BACKGROUND:Impact of prior injury on myoelectrical activity of the hamstrings during isokinetic eccentric contractions has received increased literature attention. This cross-sectional study aimed to assess neuromuscular adaptations, namely proprioception, core stability, muscle strength, extensibility and activity, in football players with history of hamstring strain injury. METHODS:Seventeen players, 10 with history of hamstring injury and 7 without prior injury underwent isokinetic strength testing, eccentric knee extension at 30 and 120°/s. Myoelectrical activity of bicep femoris and medial hamstrings was calculated at 30, 50 and 100 ms after onset of contraction. Functional tests included core stability, muscle strength, and knee proprioception tests. FINDING:Differences were observed between Hamstring Group injured and uninjured and Control Group dominant limbs in the bicep femoris activity at almost all times in both velocities (p < 0.05). Joint position sense error was higher in the injured side compared to uninjured and control dominant limb; additionally there were also differences between injured and uninjured limb in the triple-hop test. INTERPRETATION:Previously injured side showed deficits in bicep femoris myoelectrical activity after onset of contraction during eccentric testing, proprioceptive deficits, and functional asymmetry.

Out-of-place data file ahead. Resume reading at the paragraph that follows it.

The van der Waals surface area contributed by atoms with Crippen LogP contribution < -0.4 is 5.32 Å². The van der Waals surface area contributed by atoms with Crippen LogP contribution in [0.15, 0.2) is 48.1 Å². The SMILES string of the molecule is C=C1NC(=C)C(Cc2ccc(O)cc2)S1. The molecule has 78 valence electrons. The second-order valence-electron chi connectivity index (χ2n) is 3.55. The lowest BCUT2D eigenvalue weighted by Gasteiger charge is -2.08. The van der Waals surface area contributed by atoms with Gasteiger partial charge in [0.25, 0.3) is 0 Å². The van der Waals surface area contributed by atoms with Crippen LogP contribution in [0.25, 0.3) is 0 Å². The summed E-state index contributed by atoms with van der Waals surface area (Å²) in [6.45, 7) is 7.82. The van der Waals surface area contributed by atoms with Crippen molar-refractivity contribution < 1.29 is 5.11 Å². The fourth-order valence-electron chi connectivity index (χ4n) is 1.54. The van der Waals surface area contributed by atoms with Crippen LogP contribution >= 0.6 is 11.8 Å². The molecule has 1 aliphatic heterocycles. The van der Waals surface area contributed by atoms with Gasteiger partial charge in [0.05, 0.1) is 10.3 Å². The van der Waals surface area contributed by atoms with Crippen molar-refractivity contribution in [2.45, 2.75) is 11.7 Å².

Clinical biomechanics (Bristol, Avon)
115 - 119
School of Health Sciences, University of Aveiro, Aveiro, Portugal. Electronic address: firstname.lastname@example.org.